Science is not deficient in its lack of concern for this; it’s simply that the full experience of the observer cannot be reduced to numbers… The collective mind that created numbers can never be subservient to them.

So far we have encountered the formal description of the object: the inverted triangle and the chemical properties of fine glass. We have also used our sense organs to experience the way the rainbow light shimmers on the petals of the lamp, and we have even smelled the glass. These sense impressions come from the object. They may be slightly different to each of us, but the properties from which they issue belong, also, to the object. Our object therefore possesses a formal description and specific sense impressions. The formal description could be shared, using shared language or mathematics, with anyone. The sense impressions could not, but could be likened to something else in our experience.

Step back and the experience of being an observer has two main aspects. There is a ‘me’ and an ‘it’. The experience of the wall lamp is deemed to be ‘out-there’, but the knowing resides ‘in-here’. I am helped, by the formal description, to recognise or locate the object, even if I’ve never been in that room.

Young said that, to realise the process and the power of knowing it is vital to (initially) separate our aspects of experience in this way. When we consider the received information and the sense data from the object, two more things happen in our perceptive mind. The first is that we place a value judgement on the experience – perhaps I am in awe of the beauty of the rainbow on the lamp. Without rationally considering it, I feel moved by an emotion, a kind of joy that this rare impression of living perfection is present.

The second ‘in-here’ aspect is the purpose of the object. In this case it’s not to show off rainbows, but to give light when evening comes. In other circumstances, my knowing of the lamp would have been part of the inventory of the capabilities of the room. Arthur Young named this the function. These two ‘in-here’ aspects belong to the observer, not to the object. We project them onto the experience based on our learning. Young called this kind of aspect projective, and the aspects belonging to the object, alone, he called objective. Where something in an aspect was specific, he used the term particular; where it had a shared nature, he named it general.

If we unravel the above example, there emerges a process of incremental perception which, conceptually, looks a lot like the opening of the famous Russian dolls:

  • Aspect one, which is an inverted triangle shape, made of a chemical structure of fragile glass.
  • Aspect two is the contents of the above plus the sense impressions belonging only to the objective nature of the inverted triangular shape (its colours, shades and smells)
  • Aspect three is the subjective experience of all the above plus the feeling of beauty and awe I have when my attention and perception is captured by the occasion.
  • Aspect four would be all the above plus the function of the wall-lamp, which, in this case, has been subverted by the unexpected rainbow… exactly what happens when we open ourselves to the possible in real life!

These four aspects therefore comprise: formal description, sense data, value and function. The first two are objective (‘out-there’), the second two (‘in-here’) are projective (subjective).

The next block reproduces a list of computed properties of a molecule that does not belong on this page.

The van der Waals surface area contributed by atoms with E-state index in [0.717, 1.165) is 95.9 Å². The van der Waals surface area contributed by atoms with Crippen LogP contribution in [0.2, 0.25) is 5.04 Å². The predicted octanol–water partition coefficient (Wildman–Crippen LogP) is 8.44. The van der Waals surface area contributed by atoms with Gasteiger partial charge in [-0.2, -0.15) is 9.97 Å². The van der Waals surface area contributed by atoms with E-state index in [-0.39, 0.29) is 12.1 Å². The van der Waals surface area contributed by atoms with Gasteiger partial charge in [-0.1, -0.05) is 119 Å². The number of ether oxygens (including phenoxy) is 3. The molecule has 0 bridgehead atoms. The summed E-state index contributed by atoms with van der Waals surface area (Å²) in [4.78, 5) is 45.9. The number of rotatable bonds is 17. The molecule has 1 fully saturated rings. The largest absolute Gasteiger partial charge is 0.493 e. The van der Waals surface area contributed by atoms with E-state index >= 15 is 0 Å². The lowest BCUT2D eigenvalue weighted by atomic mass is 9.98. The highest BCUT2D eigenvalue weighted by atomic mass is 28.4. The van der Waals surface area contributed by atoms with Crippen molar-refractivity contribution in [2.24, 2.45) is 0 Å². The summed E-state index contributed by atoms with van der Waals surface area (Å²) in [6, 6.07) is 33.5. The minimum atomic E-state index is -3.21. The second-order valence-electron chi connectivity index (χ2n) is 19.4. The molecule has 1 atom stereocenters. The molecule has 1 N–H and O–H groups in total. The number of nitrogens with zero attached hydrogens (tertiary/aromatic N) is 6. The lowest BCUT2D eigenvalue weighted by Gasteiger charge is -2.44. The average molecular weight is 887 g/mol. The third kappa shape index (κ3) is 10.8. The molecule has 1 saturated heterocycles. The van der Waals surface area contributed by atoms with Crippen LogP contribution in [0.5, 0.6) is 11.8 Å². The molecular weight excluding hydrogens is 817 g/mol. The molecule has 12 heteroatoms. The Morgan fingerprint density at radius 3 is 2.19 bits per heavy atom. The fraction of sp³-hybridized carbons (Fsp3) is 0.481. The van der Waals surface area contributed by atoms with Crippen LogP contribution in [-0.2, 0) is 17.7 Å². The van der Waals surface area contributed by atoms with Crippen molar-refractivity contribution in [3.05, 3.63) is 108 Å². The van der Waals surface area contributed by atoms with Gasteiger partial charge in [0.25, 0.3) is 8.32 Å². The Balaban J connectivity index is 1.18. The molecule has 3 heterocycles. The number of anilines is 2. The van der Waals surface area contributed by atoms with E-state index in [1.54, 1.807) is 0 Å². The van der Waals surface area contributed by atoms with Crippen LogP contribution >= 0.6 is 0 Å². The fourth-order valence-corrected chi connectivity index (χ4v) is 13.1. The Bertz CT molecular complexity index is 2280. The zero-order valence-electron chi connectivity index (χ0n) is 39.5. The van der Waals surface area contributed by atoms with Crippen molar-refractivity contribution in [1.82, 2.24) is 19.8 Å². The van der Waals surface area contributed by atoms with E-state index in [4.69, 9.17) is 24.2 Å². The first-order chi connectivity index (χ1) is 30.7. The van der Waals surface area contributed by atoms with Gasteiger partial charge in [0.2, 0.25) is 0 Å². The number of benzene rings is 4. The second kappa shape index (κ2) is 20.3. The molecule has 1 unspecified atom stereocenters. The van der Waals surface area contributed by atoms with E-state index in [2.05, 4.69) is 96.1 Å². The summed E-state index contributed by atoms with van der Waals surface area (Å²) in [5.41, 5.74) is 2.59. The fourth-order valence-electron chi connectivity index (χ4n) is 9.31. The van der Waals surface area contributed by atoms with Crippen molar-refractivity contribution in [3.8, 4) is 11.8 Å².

We can put these into a table for easier reference:

screenshot 2019-01-16 at 10.53.44

The creation of this was not a casual work. Arthur Young tested it against all the situations he knew of, in both a scientific and philosophical sense. He determined that it was a universal description, an ‘anatomy’ of how we perceive and how we ‘know’. These four stages – aspects – of knowing were at the heart of being human, they were not only the containers of what we learned, they were how we learned.

Four was an interesting number and features predominantly in the ancient mysteries. ‘Fourness’ is a key part of how mankind has conceived of the universal divisions of experience. Fourness is one of the keys to Astrology, in the form of the ‘Elements’ of Earth, Air, Fire and Water. For Arthur M. Young, an astrologer as well as a scientist, the notion of fourness at the centre of human experience was about to take him on a mind-expanding journey…

To be continued…

©️Stephen Tanham


Stephen Tanham is a director of the Silent Eye School of Consciousness, a not-for-profit organisation that helps people find a personal path to a deeper place within their internal and external lives.

The Silent Eye provides home-based, practical courses which are low-cost and personally supervised. The course materials and corresponding supervision are provided month by month without further commitment.

Steve’s personal blog, Sun in Gemini, is at stevetanham.wordpress.com.

You’ll find friends, poetry, literature and photography there…and some great guest posts on related topics.

 

 

Orphans of Summer

Orphaned shoots of summer’s fullness

Sway high in January’s blue

Like gifted children graced with wisdom

Defying winter’s hidden fury

Escaping falsely changing hue

Against the black we could not see you

Yet, dancing in the violent storm

Your gentle tips flowed round the deluge

Untouched by night’s electric harm

A younger magic, bold and warm

But, come the day when icy winter

Bows to brightening of the morn

And deep in earth green thirst awakens

Then screaming “Life” the upstretched fingers

Become the first to catch the dawn

©Stephen Tanham